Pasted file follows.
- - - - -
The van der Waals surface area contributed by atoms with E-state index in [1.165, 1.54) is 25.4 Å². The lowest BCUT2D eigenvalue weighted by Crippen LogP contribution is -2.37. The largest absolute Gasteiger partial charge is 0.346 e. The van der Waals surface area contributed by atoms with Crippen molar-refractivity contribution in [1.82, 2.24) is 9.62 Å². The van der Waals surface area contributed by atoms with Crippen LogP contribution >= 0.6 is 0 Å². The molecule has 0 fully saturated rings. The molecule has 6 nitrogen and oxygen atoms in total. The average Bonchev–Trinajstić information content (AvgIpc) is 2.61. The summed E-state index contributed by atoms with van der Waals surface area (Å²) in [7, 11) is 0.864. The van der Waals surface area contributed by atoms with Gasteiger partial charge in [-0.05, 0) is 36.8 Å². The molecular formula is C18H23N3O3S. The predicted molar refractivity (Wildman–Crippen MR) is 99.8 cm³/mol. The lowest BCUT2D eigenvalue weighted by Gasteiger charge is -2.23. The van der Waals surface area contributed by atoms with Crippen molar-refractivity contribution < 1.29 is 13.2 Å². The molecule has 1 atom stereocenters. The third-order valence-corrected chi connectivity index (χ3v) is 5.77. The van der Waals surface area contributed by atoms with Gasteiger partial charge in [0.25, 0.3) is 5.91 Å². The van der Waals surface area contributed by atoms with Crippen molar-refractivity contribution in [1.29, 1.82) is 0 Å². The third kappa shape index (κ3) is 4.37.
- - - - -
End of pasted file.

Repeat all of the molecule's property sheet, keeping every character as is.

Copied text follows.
The van der Waals surface area contributed by atoms with E-state index in [1.165, 1.54) is 25.4 Å². The lowest BCUT2D eigenvalue weighted by Crippen LogP contribution is -2.37. The largest absolute Gasteiger partial charge is 0.346 e. The van der Waals surface area contributed by atoms with Crippen molar-refractivity contribution in [1.82, 2.24) is 9.62 Å². The van der Waals surface area contributed by atoms with Crippen LogP contribution >= 0.6 is 0 Å². The molecule has 0 fully saturated rings. The molecule has 6 nitrogen and oxygen atoms in total. The average Bonchev–Trinajstić information content (AvgIpc) is 2.61. The summed E-state index contributed by atoms with van der Waals surface area (Å²) in [7, 11) is 0.864. The van der Waals surface area contributed by atoms with Gasteiger partial charge in [-0.05, 0) is 36.8 Å². The molecular formula is C18H23N3O3S. The predicted molar refractivity (Wildman–Crippen MR) is 99.8 cm³/mol. The lowest BCUT2D eigenvalue weighted by Gasteiger charge is -2.23. The van der Waals surface area contributed by atoms with Crippen molar-refractivity contribution < 1.29 is 13.2 Å². The molecule has 1 atom stereocenters. The third-order valence-corrected chi connectivity index (χ3v) is 5.77. The van der Waals surface area contributed by atoms with Gasteiger partial charge in [0.25, 0.3) is 5.91 Å². The van der Waals surface area contributed by atoms with Crippen molar-refractivity contribution in [1.29, 1.82) is 0 Å². The third kappa shape index (κ3) is 4.37.